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Forest & Bird takes court action to protect NZ’s rarest bird

Photo by David Hallett

Forest & Bird is beginning a court battle to protect the habitat of New Zealand’s most endangered bird, the fairy tern or tara iti.

The conservation organisation has filed an Environment Court appeal against Northland Regional Council over its proposed regional plan.

The appeal calls for the council to protect mangrove forests, which provide vital habitat for New Zealand fairy terns, says Forest & Bird northern regional manager Nick Beveridge.

“There are only about 36 tara iti left in the world, so we need to make sure the places where they feed and breed are not disturbed or destroyed,” Mr Beveridge says.

Critically endangered Australasian bitterns and threatened banded rails also live in Northland’s mangrove forests.

These rare birds could be pushed closer towards extinction if the Proposed Northland Regional Plan goes through, allowing people to remove up to 200 square metres of mangroves, Mr Beveridge says.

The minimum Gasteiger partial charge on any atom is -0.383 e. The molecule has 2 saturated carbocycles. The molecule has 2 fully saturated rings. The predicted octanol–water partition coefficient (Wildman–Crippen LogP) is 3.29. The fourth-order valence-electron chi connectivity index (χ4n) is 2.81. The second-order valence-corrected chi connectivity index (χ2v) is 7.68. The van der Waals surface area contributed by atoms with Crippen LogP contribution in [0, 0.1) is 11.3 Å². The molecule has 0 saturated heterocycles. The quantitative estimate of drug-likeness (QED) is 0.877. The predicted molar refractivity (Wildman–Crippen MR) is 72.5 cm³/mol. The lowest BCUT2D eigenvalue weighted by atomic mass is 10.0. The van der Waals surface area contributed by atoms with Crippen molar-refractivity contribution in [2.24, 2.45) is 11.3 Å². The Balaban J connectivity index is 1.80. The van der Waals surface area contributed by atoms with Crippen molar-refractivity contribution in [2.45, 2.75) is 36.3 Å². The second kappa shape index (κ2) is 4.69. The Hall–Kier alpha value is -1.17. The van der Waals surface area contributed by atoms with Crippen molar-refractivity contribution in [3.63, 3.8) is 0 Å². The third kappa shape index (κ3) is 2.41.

The plan marks out areas with significant birdlife, but does not impose any extra rules on mangrove removal or development in these areas.

Forest & Bird is calling for the plan to protect Significant Bird Areas in the same way that Significant Ecological Areas are protected from harmful development and from the removal of native trees, such as mangroves.

“At present, the plan provides better protection for cockle beds than it does for tara iti - it's just unbelievable.

“The plan is terribly deficient when it comes to protecting the habitat of our most endangered bird, the tara iti, which is just a heart-beat away from extinction.

“The Kaipara and Mangawhai harbours are critically important for the tara iti and the bittern, so it would be disastrous if large areas of mangroves were cleared,” says Mr Beveridge.

Stronger rules to ensure water quality is not degraded in lakes, rivers and streams are also called for in Forest & Bird’s appeal.


ends

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